How Your Firewall Settings Can Interfere With Your DNS Server

Most DNS server connectivity issues that are experienced are as a result of firewall settings. DNS servers work through queries (See different server software here).

This means that if you block your machine from being queried by means of a firewall, then you’ll definitely not experience any networking. However, many people never realize that they have a firewall problem at first. Here are some of the symptoms to check if you want to know whether your DNS server is being disrupted by your firewall;

  • Your machine taking long to establish a connection
  • Prevention of establishing connections by using DNS names instead of IP addresses

When you encounter these, always know that your firewall settings need to be reconfigured.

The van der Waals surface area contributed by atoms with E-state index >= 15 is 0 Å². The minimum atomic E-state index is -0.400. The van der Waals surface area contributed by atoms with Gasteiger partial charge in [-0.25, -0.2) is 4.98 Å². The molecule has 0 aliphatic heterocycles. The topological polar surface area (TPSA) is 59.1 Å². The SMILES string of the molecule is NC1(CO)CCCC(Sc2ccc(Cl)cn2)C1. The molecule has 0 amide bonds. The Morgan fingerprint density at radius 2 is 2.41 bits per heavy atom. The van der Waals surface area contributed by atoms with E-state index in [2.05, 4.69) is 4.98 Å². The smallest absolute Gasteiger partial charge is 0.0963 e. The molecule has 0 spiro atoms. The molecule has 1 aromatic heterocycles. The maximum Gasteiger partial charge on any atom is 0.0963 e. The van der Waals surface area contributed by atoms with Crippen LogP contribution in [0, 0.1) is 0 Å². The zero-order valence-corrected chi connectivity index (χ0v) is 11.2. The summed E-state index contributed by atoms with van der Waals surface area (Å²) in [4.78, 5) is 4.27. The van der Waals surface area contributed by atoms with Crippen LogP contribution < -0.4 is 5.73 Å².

Configuring Your Firewall

Navigate To The Configuration Interface Of Your Firewall

Every machine/ router has a way in which you can be able to change its firewall settings. Therefore, it’s hard to detail exactly how you can get to this configuration. A good place to check would be to refer to your server/ machine OS documentation to find out how to get to this part. However, we’ve sneaked in a guide for windows users who would like to change their firewall settings.

  • Go to the control panel of your windows operating system (10/8/7).
  • Click on System and Security then select Windows Firewall.

Change Settings To Point To Port 53

You need to allow traffic by change the TCP and UDP protocol settings in port 53 of your machine. Depending on the firewall of your machine, you may need to set separate rules for each protocol or a single one that encompasses both of them.

For windows users you can access this by;

  • Click on Advanced Settings on the left hand pane from the Windows Firewall window.
  • This will lead you to a window with a list of rules on the left side. From the list select Inbound Rules.